My two topics were IMPACT and a general session of Ask Frances. I think--I hope!--the discussions were valuable. What did we talk about? Well, in the IMPACT session, the focus was mainly on scheduling: how do you schedule collaborative planning without media assistants or when you are assumed to be part of the planning block. The Ask Frances session involved discussions about reading, particularly Accelerated Reader; the state of school library collections; whether to allow students to use Google; and the future of school libraries.

One of the most interesting pieces of information shared in that session was by Cheryl Reddish, a professor at NCCU Department of Library and Information Sciences. She said that one of her students was particularly distressed by the condition of her book collection; its average age was 1964! So she decided to issue the Yellow Dot Challenge. All the books that needed to be weeded from the collection were tagged with large yellow dots and the children, the PTO, and the community were challenged to buy a book to replace one of the yellow dotted ones. The media coordinator had a list of suitable books that could be ordered as replacements with its appropriate price, and contributors were encouraged to choose the book from the list that would replace its older counterpart. There was even a large thermometer (similar to the United Way gauges) on the front yard of the school! According to Cheryl, within three months the face of that collection had changed.

Just one of the many good ideas that came from that very special Librarian to Librarian Networking Conference!

Thursday, February 01, 2007

Snow Day

A walk in the snowy woods this morning led to a fascinating philosophical conversation. It started with the state's drop-out rate, as announced by the State Board yesterday and, of course, gravitated to technology rather quickly. Would technology really change the educational landscape as we predict?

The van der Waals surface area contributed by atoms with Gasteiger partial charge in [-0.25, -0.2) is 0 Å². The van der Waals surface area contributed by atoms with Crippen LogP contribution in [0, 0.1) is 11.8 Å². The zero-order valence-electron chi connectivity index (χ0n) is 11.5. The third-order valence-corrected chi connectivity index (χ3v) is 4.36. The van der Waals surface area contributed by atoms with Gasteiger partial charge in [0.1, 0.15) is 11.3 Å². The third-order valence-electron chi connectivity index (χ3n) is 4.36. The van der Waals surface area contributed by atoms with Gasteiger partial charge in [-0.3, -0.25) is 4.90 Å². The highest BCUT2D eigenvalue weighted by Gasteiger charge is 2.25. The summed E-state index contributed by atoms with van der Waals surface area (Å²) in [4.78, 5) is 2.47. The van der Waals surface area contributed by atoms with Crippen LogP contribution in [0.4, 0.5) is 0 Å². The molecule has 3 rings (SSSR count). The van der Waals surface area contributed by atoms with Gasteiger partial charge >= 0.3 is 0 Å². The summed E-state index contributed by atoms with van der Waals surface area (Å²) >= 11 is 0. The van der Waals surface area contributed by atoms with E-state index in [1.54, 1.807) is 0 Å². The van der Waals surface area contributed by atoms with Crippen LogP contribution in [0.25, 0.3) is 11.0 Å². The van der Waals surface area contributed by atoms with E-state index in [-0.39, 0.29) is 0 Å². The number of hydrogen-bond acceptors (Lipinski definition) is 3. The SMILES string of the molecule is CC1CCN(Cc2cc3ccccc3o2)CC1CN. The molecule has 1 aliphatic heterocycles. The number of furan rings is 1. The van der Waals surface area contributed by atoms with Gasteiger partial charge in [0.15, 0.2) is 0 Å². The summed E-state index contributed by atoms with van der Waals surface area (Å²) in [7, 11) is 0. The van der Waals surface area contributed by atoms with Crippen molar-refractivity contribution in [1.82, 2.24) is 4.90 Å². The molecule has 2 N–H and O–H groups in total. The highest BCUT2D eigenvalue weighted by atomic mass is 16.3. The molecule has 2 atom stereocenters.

What struck me was my media specialist husband's comment. "I don't care whether teachers use technology or not. I just want them to be passionate about something. No one can be passionate about everything they teach; all I want is for them to be passionate about something." He went on to describe a biology teacher at his school who is passionate about nanotechnology. What's incredible is how many of his students are now absorbed in nanotechnology themselves--collaborating with NCSU professors, talking about nanotechnology at lunch, in the media center--you get the idea. The same with a History teacher who's in love with the period 1800-1840. Go figure! BUT the excitement she brings to her subject because of this passion creates real learners in her classroom.

My contention is that once you find your passion (after all, that's what a huge part of Kaleidoscope is all about), you can't avoid technology--and all kinds of resources. Those high school students are using technology to collaborate with the NCSU faculty; the History students use all kinds of primary documents including American Memory. But he's right. It's the passion that ignites.